can be computed from the
expression yb:7⍵+/⌊(⍵1)÷4 100 400 The form of the function can be maintained
even if, as has been suggested by some calendar designers,
further corrections are added to the Gregorian scheme,
such as the 3200 and 86400year corrections
described in my article in a recent issue of this magazine
[1].
We would simply extend the vector Since we have yb 1980 2 we know that the year 1980 begins on day 2, or Tuesday. We could adjust the first row of our matrix so that the number 1 is in the third column, which is the column of the matrix corresponding to the first Tuesday, by rotating the first row to the right by two positions, and thus aligning properly all the day numbers for January. We should like, however, to have all of the months properly aligned, so now let us pause a moment to see whether it’s not possible to adjust all of the rows at once. The amount by which each row is to be rightrotated is between 0 and 6, depending on which day of the week the first day of the month falls, with 0 for Sunday, 1 for Monday, …, and 6 for Saturday. On performing the right rotation we see the utility of having zeroes at the right end of the matrix, since it is these that fill in the positions at the left end of the matrix. A sum scan of the number of days in each month will tell us how many days have elapsed from the beginning of the year to the beginning of year month. By adding the number of the day on which the year begins to each of these (except the last), and taking the 7residue, we will get the number of the day of the week on which the first day of each month occurs. We can then use the negatives of these numbers to rotate all of the rows of our matrix at once. First we produce the rotation vector: 7(yb 1980)+0,+\¯1↓md 1980 ¯2 ¯5 ¯6 ¯2 ¯4 0 ¯2 ¯5 ¯1 ¯3 ¯6 ¯1 and then use this to rotate the rows of our matrix, giving (schematically still): 001111111111111111111111111111111000000000 000001111111111111111111111111111100000000 000000111111111111111111111111111111100000 001111111111111111111111111111110000000000 000011111111111111111111111111111110000000 111111111111111111111111111111000000000000 001111111111111111111111111111111000000000 000001111111111111111111111111111111000000 011111111111111111111111111111100000000000 000111111111111111111111111111111100000000 000000111111111111111111111111111111000000 011111111111111111111111111111110000000000 This begins to look pretty good, and there shouldn’t
be many difficult problems ahead of us, but there will
be some interesting techniques used that will repay study.
There may be a spot of trouble for those readers who
don’t have access to a formatting primitive
that allows you to suppress zeroes.
I know of two ways to accomplish this.
One is with the extension to the ⍕
primitive discussed by Adin Falkoff in his paper
at the APL73 conference in Copenhagen
[2].
If this extended function were available to you,
you would merely have to write ' 55'⍕m
to format the matrix we now have
into a character matrix where each column of the argument
goes into three columns of the result,
and where zero entries in the argument are replaced
by blanks in the result.
The other way of achieving zerosuppression
is with the ⎕fmt function which is available
on some APL systems such as those offered by
I.P. Sharp Associates and Scientific Time Sharing Corporation.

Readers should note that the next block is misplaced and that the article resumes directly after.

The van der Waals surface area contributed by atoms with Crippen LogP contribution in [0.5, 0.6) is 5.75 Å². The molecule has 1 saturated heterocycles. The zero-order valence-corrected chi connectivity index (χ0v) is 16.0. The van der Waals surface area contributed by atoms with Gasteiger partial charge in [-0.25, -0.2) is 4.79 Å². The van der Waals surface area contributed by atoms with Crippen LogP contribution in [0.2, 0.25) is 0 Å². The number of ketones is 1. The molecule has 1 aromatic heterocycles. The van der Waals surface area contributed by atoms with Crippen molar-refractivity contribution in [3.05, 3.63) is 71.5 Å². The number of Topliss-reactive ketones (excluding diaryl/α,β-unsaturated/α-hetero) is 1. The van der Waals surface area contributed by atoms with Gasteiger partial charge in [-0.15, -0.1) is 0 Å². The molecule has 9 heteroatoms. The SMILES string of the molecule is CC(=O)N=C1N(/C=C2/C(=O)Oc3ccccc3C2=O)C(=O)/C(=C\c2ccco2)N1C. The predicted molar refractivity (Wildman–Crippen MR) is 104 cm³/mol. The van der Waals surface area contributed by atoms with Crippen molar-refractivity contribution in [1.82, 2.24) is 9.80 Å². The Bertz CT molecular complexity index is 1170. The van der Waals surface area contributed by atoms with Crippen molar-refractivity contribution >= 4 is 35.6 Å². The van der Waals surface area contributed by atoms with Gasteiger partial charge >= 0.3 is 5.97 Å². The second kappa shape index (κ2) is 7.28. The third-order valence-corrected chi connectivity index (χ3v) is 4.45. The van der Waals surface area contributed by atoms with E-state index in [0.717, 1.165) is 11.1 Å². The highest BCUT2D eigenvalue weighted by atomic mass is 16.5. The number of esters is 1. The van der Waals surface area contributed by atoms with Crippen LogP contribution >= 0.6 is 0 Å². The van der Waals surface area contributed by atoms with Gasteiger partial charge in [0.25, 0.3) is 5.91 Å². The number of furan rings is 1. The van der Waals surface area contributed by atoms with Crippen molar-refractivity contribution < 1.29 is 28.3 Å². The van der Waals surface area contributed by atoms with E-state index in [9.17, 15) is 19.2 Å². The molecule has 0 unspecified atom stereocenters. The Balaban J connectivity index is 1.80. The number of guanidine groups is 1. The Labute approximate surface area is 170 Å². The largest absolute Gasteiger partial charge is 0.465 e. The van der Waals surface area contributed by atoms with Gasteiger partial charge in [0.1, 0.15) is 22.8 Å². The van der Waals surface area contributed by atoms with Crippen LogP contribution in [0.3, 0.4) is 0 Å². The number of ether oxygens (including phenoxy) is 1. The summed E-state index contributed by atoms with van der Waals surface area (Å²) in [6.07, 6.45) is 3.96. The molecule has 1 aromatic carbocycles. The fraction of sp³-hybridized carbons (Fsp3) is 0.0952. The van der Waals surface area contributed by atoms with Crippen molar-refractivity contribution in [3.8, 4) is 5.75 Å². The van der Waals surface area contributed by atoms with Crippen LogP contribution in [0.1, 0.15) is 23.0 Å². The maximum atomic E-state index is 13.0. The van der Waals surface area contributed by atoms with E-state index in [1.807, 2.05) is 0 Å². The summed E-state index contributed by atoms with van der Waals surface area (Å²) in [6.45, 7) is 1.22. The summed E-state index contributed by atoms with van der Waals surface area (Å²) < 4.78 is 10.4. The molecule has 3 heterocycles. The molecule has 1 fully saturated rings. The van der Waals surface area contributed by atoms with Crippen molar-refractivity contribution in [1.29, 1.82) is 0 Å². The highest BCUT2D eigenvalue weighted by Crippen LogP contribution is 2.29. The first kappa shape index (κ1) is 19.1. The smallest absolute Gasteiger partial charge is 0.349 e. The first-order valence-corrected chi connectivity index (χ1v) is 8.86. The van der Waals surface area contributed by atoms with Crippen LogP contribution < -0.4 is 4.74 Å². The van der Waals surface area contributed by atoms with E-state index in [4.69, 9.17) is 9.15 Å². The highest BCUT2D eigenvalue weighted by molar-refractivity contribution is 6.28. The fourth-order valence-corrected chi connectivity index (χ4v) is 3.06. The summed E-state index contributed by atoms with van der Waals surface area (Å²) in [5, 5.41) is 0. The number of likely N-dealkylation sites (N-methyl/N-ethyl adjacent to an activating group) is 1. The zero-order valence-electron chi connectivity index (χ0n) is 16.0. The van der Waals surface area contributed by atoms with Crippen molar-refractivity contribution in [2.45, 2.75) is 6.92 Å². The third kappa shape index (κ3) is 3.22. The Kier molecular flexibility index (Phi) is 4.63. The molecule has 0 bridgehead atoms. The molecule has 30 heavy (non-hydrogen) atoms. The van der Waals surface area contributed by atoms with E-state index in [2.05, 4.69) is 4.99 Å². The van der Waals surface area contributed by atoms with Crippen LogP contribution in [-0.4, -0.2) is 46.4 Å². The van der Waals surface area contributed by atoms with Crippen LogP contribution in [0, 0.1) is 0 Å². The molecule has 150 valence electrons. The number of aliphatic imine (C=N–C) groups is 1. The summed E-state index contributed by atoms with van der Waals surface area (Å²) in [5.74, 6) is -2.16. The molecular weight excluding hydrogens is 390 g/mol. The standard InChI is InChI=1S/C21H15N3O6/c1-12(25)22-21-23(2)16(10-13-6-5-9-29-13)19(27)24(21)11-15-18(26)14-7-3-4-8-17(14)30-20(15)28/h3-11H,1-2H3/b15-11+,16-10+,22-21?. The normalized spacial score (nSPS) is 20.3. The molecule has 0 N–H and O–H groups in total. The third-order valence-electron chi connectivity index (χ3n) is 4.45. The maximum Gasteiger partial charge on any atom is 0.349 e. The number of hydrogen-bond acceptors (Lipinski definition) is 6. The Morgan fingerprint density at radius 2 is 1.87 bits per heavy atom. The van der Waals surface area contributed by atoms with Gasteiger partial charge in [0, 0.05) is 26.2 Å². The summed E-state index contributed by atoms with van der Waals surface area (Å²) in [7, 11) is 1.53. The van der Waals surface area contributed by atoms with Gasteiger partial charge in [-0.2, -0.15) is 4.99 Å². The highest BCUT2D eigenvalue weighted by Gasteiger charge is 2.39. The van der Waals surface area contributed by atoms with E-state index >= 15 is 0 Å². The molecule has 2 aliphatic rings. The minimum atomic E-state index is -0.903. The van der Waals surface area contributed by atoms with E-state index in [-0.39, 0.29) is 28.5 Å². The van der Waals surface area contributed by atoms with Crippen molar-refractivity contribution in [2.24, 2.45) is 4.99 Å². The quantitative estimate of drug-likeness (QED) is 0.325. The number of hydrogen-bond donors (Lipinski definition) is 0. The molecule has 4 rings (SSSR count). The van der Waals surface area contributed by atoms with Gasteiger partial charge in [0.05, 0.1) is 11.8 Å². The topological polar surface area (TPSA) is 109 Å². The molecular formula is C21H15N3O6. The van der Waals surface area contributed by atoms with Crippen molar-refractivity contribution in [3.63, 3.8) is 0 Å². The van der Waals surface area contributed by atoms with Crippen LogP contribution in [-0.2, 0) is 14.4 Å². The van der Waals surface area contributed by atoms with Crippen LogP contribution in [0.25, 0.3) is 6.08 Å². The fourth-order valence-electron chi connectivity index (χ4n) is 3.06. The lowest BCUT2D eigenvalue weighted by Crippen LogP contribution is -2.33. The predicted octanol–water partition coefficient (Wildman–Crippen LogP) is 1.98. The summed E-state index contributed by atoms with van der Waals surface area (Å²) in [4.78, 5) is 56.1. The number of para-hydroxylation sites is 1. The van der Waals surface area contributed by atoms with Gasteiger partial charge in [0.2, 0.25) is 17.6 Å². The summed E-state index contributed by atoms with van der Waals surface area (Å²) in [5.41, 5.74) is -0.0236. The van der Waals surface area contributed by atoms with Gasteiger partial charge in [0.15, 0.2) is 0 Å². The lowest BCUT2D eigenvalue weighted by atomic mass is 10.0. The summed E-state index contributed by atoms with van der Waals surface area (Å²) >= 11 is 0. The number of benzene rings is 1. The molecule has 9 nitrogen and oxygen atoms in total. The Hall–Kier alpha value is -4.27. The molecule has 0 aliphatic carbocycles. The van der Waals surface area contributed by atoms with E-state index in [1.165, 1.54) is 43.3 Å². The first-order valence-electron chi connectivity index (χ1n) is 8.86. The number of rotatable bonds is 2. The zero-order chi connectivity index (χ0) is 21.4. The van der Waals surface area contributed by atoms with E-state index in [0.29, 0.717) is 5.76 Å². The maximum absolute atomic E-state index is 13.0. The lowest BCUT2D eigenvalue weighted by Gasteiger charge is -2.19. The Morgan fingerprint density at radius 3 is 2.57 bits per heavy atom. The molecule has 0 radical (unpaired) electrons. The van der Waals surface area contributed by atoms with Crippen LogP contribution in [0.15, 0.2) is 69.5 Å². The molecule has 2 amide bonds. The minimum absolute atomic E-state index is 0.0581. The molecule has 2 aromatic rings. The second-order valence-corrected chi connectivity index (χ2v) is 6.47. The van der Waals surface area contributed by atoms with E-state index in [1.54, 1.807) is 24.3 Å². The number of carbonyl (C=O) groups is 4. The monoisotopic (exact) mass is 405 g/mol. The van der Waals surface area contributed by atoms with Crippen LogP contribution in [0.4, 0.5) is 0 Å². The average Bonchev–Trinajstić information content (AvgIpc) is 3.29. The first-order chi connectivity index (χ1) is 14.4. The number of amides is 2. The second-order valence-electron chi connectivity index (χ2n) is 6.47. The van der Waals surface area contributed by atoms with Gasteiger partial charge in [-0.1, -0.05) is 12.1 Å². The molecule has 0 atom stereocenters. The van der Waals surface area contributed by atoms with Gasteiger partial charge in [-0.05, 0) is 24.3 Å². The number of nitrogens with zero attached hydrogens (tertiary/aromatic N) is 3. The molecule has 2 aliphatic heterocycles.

There are undoubtedly others that I am not familiar with
(I’d like to hear about them).
With the ⎕fmt function we could
write After formatting the matrix (and suppressing zeroes by the way) we have a character matrix with 12 rows and 21 columns. Although I have seen calendars displayed in this form, it is much more usually the case that a calendar shows the individual months as 6row, 7column matrices. In terms of our character matrix, this means that we could achieve the proper form now by reshaping into a threedimensional array having 12 planes, 6 rows, and 21 columns. To conserve space, I’ll exhibit here just the first three planes: 3 6 21⍴' 55'⍕m 1 2 3 4 5 6 7 8 9 10 11 12 13 14 15 16 17 18 19 20 21 22 23 24 25 26 27 28 29 30 31 1 2 3 4 5 6 7 8 9 10 11 12 13 14 15 16 17 18 19 20 21 22 23 24 25 26 27 28 29 1 2 3 4 5 6 7 8 9 10 11 12 13 14 15 16 17 18 19 20 21 22 23 24 25 26 27 28 29 30 31 To add captions for the days of the week, the matrix 12 21⍴' ',7 2⍴'SuMoTuWeThFrSa' can be catenated along the second dimension of the character matrix, at the top. Then to provide captions for the months, the matrix 12 21↑12 ¯12↑12 3⍴'JanFebMarAprMayJunJulAugSepOctNovDec' can be catenated, also along the second dimension, at the top. When this has been done, the first three planes of the array look like this: Jan Su Mo Tu We Th Fr Sa 1 2 3 4 5 6 7 8 9 10 11 12 13 14 15 16 17 18 19 20 21 22 23 24 25 26 27 28 29 30 31 Feb Su Mo Tu We Th Fr Sa 1 2 3 4 5 6 7 8 9 10 11 12 13 14 15 16 17 18 19 20 21 22 23 24 25 26 27 28 29 Mar Su Mo Tu We Th Fr Sa 1 2 3 4 5 6 7 8 9 10 11 12 13 14 15 16 17 18 19 20 21 22 23 24 25 26 27 28 29 30 31 We now have to decide how we want the months of the calendar displayed. There are a number of conventional choices, which I shall schematically describe by various character matrices consisting of the letters 'JFMAMJJASOND' . J JF JFM JFMA JFMAMJ JFMAMJJASOND F MA AMJ MJJA JASOND M MJ JAS SOND A JA OND M SO J ND J A S O N D The number of rows in these choices are each of the divisors of twelve, namely 12, 6, 4, 3, 2, and 1. If our previous result is h , we can obtain the result of our choice by using the appropriate divisor of twelve in the following expression, in place of ⍺ : 2 1 3⍉(8,⍺,264÷⍺)⍴8 12 22↑2 1 3⍉h . To end this article, I’ll show the ‘4row’ result for 1980: Jan Feb Mar Su Mo Tu We Th Fr Sa Su Mo Tu We Th Fr Sa Su Mo Tu We Th Fr Sa 1 2 3 4 5 1 2 1 6 7 8 9 10 11 12 3 4 5 6 7 8 9 2 3 4 5 6 7 8 13 14 15 16 17 18 19 10 11 12 13 14 15 16 9 10 11 12 13 14 15 20 21 22 23 24 25 26 17 18 19 20 21 22 23 16 17 18 19 20 21 22 27 28 29 30 31 24 25 26 27 28 29 23 24 25 26 27 28 29 30 31 Apr May Jun Su Mo Tu We Th Fr Sa Su Mo Tu We Th Fr Sa Su Mo Tu We Th Fr Sa 1 2 3 4 5 1 2 3 1 2 3 4 5 6 7 6 7 8 9 10 11 12 4 5 6 7 8 9 10 8 9 10 11 12 13 14 13 14 15 16 17 18 19 11 12 13 14 15 16 17 15 16 17 18 19 20 21 20 21 22 23 24 25 26 18 19 20 21 22 23 24 22 23 24 25 26 27 28 27 28 29 30 25 26 27 28 29 30 31 29 30 Jul Aug Sep Su Mo Tu We Th Fr Sa Su Mo Tu We Th Fr Sa Su Mo Tu We Th Fr Sa 1 2 3 4 5 1 2 1 2 3 4 5 6 6 7 8 9 10 11 12 3 4 5 6 7 8 9 7 8 9 10 11 12 13 13 14 15 16 17 18 19 10 11 12 13 14 15 16 14 15 16 17 18 19 20 20 21 22 23 24 25 26 17 18 19 20 21 22 23 21 22 23 24 25 26 27 27 28 29 30 31 24 25 26 27 28 29 30 28 29 30 31 Oct Nov Dec Su Mo Tu We Th Fr Sa Su Mo Tu We Th Fr Sa Su Mo Tu We Th Fr Sa 1 2 3 4 1 1 2 3 4 5 6 5 6 7 8 9 10 11 2 3 4 5 6 7 8 7 8 9 10 11 12 13 12 13 14 15 16 17 18 9 10 11 12 13 14 15 14 15 16 17 18 19 20 19 20 21 22 23 24 25 16 17 18 19 20 21 22 21 22 23 24 25 26 27 26 27 28 29 30 31 23 24 25 26 27 28 29 28 29 30 31 30 The functions and expressions discussed in the article are gathered here for your convenience. ca:2 1 3⍉(8,⍺,264÷⍺)⍴8 12 22↑2 1 3⍉ (12 21↑12 ¯12↑12 3⍴'JanFebMarAprMayJunJulAugSepOctNovDec'),[2] (12 21⍴' ',7 2⍴'SuMoTuWeThFrSa'),[2]12 6 21⍴ ' 55'⍕(7(yb⍵)+0,+\¯1↓md⍵)⌽((md⍵)∘.≥⍳42)×12 42⍴⍳42 ⍝ calendar for Gregorian year ⍵, arranged so that months ⍝ are displayed ⍺ rows deep by 12÷⍺ wide. ⍝ ' 55'⍕ ←→ 'bi3'⎕fmt. yb:7⍵+/⌊(⍵1)÷4 100 400 ⍝ day (0=Su,...,6=Sa) on which Gregorian year ⍵ begins md:28+3,(ly⍵),10⍴5⍴3 2 ⍝ number of days in the 12 months of Gregorian year ⍵ ly:0≠.=4 100 400⍵ ⍝ result is 1 (0) if Gregorian year ⍵ is (is not) a leap year Howard Smith’s program is actually more general than the version I have described here, in the respect that it gives a valid calendar for any year of the Christian era, using the Julian calendar until October 4, 1582, and the Gregorian calendar thereafter. References